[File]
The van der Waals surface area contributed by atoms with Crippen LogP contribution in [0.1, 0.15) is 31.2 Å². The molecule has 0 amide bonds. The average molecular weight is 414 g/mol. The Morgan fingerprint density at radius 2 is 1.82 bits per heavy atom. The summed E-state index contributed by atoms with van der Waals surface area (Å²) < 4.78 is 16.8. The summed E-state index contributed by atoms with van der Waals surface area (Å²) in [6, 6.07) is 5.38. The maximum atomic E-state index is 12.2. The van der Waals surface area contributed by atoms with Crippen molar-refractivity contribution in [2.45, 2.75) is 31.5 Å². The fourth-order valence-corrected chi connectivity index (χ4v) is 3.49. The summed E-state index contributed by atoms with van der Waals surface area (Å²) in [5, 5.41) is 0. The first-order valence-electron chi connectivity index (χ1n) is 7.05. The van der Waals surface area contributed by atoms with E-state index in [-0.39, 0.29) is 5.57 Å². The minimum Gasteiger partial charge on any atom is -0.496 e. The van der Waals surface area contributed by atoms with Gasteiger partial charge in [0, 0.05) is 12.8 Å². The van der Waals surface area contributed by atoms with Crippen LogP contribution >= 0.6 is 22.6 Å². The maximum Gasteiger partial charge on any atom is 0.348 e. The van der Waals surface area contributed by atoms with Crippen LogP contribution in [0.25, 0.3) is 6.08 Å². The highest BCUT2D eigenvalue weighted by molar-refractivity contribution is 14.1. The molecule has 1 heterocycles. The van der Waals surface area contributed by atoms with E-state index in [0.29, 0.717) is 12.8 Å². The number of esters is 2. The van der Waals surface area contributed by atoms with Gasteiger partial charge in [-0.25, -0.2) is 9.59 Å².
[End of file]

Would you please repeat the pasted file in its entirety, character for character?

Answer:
The van der Waals surface area contributed by atoms with Crippen LogP contribution in [0.1, 0.15) is 31.2 Å². The molecule has 0 amide bonds. The average molecular weight is 414 g/mol. The Morgan fingerprint density at radius 2 is 1.82 bits per heavy atom. The summed E-state index contributed by atoms with van der Waals surface area (Å²) < 4.78 is 16.8. The summed E-state index contributed by atoms with van der Waals surface area (Å²) in [6, 6.07) is 5.38. The maximum atomic E-state index is 12.2. The van der Waals surface area contributed by atoms with Crippen molar-refractivity contribution in [2.45, 2.75) is 31.5 Å². The fourth-order valence-corrected chi connectivity index (χ4v) is 3.49. The summed E-state index contributed by atoms with van der Waals surface area (Å²) in [5, 5.41) is 0. The first-order valence-electron chi connectivity index (χ1n) is 7.05. The van der Waals surface area contributed by atoms with E-state index in [-0.39, 0.29) is 5.57 Å². The minimum Gasteiger partial charge on any atom is -0.496 e. The van der Waals surface area contributed by atoms with Gasteiger partial charge in [0, 0.05) is 12.8 Å². The van der Waals surface area contributed by atoms with Crippen LogP contribution >= 0.6 is 22.6 Å². The maximum Gasteiger partial charge on any atom is 0.348 e. The van der Waals surface area contributed by atoms with Crippen LogP contribution in [0.25, 0.3) is 6.08 Å². The highest BCUT2D eigenvalue weighted by molar-refractivity contribution is 14.1. The molecule has 1 heterocycles. The van der Waals surface area contributed by atoms with E-state index in [0.29, 0.717) is 12.8 Å². The number of esters is 2. The van der Waals surface area contributed by atoms with Gasteiger partial charge in [-0.25, -0.2) is 9.59 Å².